Bicycling November/December 2018

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United States
6,41 €(IVA inc.)
22,91 €(IVA inc.)
6 Números

en aquest número

5 min.
inside knowledge

MEGAN FAY RIDER, AMERICA’S BEST BIKE CITIES Make every mountain-bike ride better: Pack a cooler with a few Rainiers and stash it in the car to share a cold one with your friends afterward. A.C. SHILTON WRITER, AMERICA’S BEST BIKE CITIES I have one simple tip for avoiding injuries during the holiday season: Bring your bike to Grandma’s and sneak off to ride when you can. I find the likelihood of me injuring an in-law decreases exponentially with every minute I spend out on my bicycle. ANTHONY SIRACUS BIKE ADVOCATE, EVERY BIKE TOWN STARTS WITH A BIKE LANE Learn to DIY! Start with the Park Tools Big Blue Book of Bike Repair, read up, slowly invest in a stand and tools, and learn basic repairs as you go along. It’s deeply empowering to learn to…

2 min.
what we’re riding

JENNIFER SHERRY ASSOCIATE TEST DIRECTOR / HAS RIDDEN IT ALL, BUT HER LATEST OBSESSION IS E-BIKES 1 / Blackburn Central Saddle Bag Pannier and Interlock Rear Rack $130 pannier, $120 rack One bike lock, three beach towels, six seltzers, two phones, three beach chairs, one sand shovel, and snacks. It all fit in the bag. And yes, I rode to the beach like this. Still dreaming of that summer ride. 2 / Bare Republic Aloe Vera+Seaweed After-Sun Spray $13 Another summer memory: the feeling of this cooling mist as it soaks in and brings my skin to life. Stocking up for next year. 3 / Mint Triangulate Socks $20 For every made-in-Italy Mint sock sold, a dollar goes to NICA. If you see a design you like, buy it now—once it’s sold out, it’s…

2 min.
the selection

1 WE ALL, IF WE’RE LUCKY, live many cycling lives. I’ve been a lean crit racer. A mountain biker who didn’t touch skinny tires for what must have been four or five years. The car-free, care-free impoverished urban romantic. Got really into charity rides and centuries for a bit. Wandered into a spell of what today would be called adventure (and misadventure) riding all over Africa, in Australia, Madagascar, throughout Europe. Gave my heart (and liver) to ’cross. These days, owing to a move to a new town and a schedule that’s made lunch rides tough for me to hit, most of my riding is as a long-range commuter. One thing my 40- to 60-mile round-trip has reminded me is how cycling can be simultaneously not at all and all…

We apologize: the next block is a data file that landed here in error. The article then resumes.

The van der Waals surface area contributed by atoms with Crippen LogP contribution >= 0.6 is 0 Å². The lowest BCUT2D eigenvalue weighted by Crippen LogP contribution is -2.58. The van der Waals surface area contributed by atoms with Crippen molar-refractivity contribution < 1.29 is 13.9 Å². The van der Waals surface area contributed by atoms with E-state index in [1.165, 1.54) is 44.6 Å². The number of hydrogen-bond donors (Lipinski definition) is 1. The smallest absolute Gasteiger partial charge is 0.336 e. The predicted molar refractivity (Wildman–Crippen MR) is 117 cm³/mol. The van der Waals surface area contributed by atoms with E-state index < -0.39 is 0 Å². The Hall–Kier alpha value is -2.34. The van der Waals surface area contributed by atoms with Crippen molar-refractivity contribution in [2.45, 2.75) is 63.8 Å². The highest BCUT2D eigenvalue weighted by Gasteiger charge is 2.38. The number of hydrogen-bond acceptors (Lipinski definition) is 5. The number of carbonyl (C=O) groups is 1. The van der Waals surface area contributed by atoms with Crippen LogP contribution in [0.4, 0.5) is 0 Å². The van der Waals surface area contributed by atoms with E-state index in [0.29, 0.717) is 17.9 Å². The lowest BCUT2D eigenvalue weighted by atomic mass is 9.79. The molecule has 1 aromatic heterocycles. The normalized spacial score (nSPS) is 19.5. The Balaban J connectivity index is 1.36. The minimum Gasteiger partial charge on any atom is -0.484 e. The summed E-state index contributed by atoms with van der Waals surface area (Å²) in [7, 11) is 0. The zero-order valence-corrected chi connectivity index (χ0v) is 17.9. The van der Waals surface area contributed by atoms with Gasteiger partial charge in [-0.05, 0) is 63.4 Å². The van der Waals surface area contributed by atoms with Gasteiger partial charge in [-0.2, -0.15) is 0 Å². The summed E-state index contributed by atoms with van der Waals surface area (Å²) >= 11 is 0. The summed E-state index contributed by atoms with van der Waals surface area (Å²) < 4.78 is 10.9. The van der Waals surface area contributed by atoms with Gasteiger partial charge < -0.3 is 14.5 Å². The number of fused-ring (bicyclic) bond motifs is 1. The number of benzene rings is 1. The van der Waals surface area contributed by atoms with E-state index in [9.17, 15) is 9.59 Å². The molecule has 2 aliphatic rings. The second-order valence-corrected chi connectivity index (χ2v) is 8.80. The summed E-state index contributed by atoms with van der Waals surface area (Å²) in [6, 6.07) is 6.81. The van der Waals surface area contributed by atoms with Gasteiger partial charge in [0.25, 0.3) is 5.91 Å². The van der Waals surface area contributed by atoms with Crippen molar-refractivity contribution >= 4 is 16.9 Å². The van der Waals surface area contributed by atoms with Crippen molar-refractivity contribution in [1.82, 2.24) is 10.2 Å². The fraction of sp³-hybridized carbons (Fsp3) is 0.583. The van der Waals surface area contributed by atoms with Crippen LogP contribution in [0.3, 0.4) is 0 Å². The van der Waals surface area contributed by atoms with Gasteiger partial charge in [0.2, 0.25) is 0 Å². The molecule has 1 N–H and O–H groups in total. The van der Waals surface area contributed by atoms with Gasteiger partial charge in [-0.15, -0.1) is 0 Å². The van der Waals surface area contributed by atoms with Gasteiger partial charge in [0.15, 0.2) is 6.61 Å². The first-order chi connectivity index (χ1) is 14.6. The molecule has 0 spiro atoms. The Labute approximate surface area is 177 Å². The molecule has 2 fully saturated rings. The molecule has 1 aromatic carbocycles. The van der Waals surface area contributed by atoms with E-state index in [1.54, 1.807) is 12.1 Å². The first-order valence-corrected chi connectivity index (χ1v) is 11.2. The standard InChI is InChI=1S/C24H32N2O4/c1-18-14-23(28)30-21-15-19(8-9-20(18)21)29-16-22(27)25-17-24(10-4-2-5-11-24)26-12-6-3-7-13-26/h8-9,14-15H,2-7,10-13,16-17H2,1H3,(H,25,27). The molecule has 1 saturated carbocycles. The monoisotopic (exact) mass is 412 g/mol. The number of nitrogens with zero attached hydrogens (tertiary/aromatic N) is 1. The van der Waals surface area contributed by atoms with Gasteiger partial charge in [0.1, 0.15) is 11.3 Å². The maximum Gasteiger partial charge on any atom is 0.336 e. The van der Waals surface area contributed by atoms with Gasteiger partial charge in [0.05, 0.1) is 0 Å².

4 min.
does gravel require a different type of fitness?

THE FIRST TIME I tried a “gravel” event was back in 2012 at D2R2, the Deerfield Dirt Road Randonnée in western Massachusetts. While the name suggests otherwise, it is definitely a “gravel grinder” by today’s standards. I’d heard a lot of buzz about how hard it is, and considering the 112-mile distance, I expected as much. But I shrugged off a friend’s recommendation to prep and pack extra food for the event. I’d done plenty of long, arduous stage races and single-day events—I knew how to suffer. But as I glacially crawled up the final, loose, double-track climb more than 10 hours into the ride, I accepted the hard-earned realization that gravel events are challenging in ways I had not anticipated. Now gravel is exploding in popularity (more than 1,500 riders…

5 min.
how to master shifting

SHIFTING IS A lot like skiing: It’s easy to learn and difficult to master. If you’re new to cycling, the concept of shifting gears can be crazy confusing. If you’re an old pro, it’s an intuitive part of the sport that’s as simple as it is necessary. But no matter where you fall on the shifting spectrum, paying closer attention to it can result in improvements as simple as a more effortless spin or something as monumental as a race-winning move. The Easiest Way to Improve: Know When to Shift Aside from learning how to shift, understanding when to shift is most important. Shift to an easier gear on hills or when you’re riding into the wind. Use a harder gear on flats or if the wind is blowing from behind (a…

3 min.
the only number that matters when buying a new bike

WHEN WE’RE LOOKING at new bikes, we cyclists love to immerse ourselves in numbers. We fixate on weight, aerodynamic drag, millimeters of suspension travel, and millimeters of deflection. We ponder tire width, rim depth, and rim width. We obsess over geometry tables, scrutinizing the head tube angles, seat tube angles, chain stay lengths. It makes us informed. It makes us confident we’re buying the right bike. But there’s one big problem: A bike is not a number. It is not a dimension, or a measurement. Lightest, stiffest, slackest—these numerical superlatives, quantified in labs and wind tunnels to degrees accurate beyond human perception, are meaningless on their own. Since 1995, I’ve ridden almost every bike that’s claimed to be, at the moment, the -est of something. And not one of these bikes sticks…